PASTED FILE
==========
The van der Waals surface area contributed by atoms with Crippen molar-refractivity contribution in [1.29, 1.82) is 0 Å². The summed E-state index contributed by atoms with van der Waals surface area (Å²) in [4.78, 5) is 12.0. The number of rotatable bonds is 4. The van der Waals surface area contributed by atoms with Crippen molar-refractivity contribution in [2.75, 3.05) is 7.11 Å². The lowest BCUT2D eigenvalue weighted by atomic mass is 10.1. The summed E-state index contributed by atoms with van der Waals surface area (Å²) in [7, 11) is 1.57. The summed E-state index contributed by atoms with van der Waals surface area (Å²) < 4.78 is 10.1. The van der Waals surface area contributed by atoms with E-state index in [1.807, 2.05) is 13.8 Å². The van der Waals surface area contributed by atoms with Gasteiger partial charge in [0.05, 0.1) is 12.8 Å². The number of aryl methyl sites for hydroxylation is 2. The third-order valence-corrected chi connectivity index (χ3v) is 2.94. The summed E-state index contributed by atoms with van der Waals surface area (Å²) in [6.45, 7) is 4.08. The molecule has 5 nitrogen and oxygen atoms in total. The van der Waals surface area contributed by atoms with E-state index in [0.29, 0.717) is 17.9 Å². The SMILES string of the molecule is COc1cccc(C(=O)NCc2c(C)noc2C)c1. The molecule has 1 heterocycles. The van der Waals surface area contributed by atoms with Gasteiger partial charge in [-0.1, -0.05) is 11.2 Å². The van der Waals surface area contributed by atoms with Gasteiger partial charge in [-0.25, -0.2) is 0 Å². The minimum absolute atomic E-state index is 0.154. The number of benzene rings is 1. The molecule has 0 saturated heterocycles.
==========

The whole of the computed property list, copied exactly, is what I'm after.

The van der Waals surface area contributed by atoms with Crippen molar-refractivity contribution in [1.29, 1.82) is 0 Å². The summed E-state index contributed by atoms with van der Waals surface area (Å²) in [4.78, 5) is 12.0. The number of rotatable bonds is 4. The van der Waals surface area contributed by atoms with Crippen molar-refractivity contribution in [2.75, 3.05) is 7.11 Å². The lowest BCUT2D eigenvalue weighted by atomic mass is 10.1. The summed E-state index contributed by atoms with van der Waals surface area (Å²) in [7, 11) is 1.57. The summed E-state index contributed by atoms with van der Waals surface area (Å²) < 4.78 is 10.1. The van der Waals surface area contributed by atoms with E-state index in [1.807, 2.05) is 13.8 Å². The van der Waals surface area contributed by atoms with Gasteiger partial charge in [0.05, 0.1) is 12.8 Å². The number of aryl methyl sites for hydroxylation is 2. The third-order valence-corrected chi connectivity index (χ3v) is 2.94. The summed E-state index contributed by atoms with van der Waals surface area (Å²) in [6.45, 7) is 4.08. The molecule has 5 nitrogen and oxygen atoms in total. The van der Waals surface area contributed by atoms with E-state index in [0.29, 0.717) is 17.9 Å². The SMILES string of the molecule is COc1cccc(C(=O)NCc2c(C)noc2C)c1. The molecule has 1 heterocycles. The van der Waals surface area contributed by atoms with Gasteiger partial charge in [-0.1, -0.05) is 11.2 Å². The van der Waals surface area contributed by atoms with Gasteiger partial charge in [-0.25, -0.2) is 0 Å². The minimum absolute atomic E-state index is 0.154. The number of benzene rings is 1. The molecule has 0 saturated heterocycles.